Beloved, I am writing you no new commandment, but an old commandment that you have had from the beginning; the old commandment is the word that you have heard. Yet I am writing you a new commandment that is true in him and in you, because the darkness is passing away and the true light is already shining. Whoever says, ‘I am in the light’, while hating a brother or sister, is still in the darkness. Whoever loves a brother or sister lives in the light, and in such a person there is no cause for stumbling. But whoever hates another believer is in the darkness, walks in the darkness, and does not know the way to go, because the darkness has brought on blindness.
A shift of focus
This section contains three claims to intimate knowledge of God, expressed by the three Greek participles ho legon (ὁ λέγων , “the one who says”) at the beginning of verse 4, 6, and 9. As with the three conditional clauses beginning with ean eipomen (ἐὰν εἴπωμεν, “if we say”) in the previous section (1: 6, 1: 8, 1: 10), these participles indirectly reflect the claims of the opponents. They are followed by the author’s evaluation of these claims and their implications.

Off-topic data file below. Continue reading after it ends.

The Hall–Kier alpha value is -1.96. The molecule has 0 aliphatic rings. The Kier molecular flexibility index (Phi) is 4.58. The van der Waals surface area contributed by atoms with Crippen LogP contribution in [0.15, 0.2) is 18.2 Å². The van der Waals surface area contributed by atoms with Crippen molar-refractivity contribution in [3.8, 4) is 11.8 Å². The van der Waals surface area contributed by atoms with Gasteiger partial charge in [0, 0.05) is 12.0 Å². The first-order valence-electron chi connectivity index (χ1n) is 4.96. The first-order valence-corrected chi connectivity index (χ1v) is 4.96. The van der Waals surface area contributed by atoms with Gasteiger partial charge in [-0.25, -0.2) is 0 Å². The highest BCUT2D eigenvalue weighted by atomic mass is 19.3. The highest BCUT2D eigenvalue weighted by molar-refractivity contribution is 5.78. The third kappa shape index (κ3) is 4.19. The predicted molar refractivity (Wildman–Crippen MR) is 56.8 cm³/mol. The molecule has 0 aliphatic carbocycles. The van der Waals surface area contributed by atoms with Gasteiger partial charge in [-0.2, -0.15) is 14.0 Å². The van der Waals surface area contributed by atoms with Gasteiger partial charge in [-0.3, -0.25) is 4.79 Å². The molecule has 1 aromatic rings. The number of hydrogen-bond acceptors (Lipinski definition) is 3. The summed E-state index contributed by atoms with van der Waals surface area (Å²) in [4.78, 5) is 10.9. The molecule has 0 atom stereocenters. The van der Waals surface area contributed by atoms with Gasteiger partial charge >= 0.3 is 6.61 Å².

While the subject matter generally continues from the preceding section, the focus shifts from awareness and acknowledgment of sin to obedience to God’s commandments. It is through obedience that we may have assurance of the genuineness of our relationship with God. In this section, the writer is talking about discipline.
In the section, I John specifically emphasises the theme of keeping the commandments in order to know God. In this we need to remember that knowledge implies intimacy.
We can see here a virtual repetition of the first part of the Last Discourse in the Fourth Gospel.
The concept of “light” (contrasted with “darkness”) introduced in 1: 5 appears again (for the last time in 1 John) in 2: 8-11. The concept of “fellowship,” introduced in the prologue (1: 4) and discussed in 1: 8 to 2: 2, no longer appears in this section, but is replaced by an emphasis on “knowing” and “loving” God along with loving fellow believers (2:3, 4, 5, 10).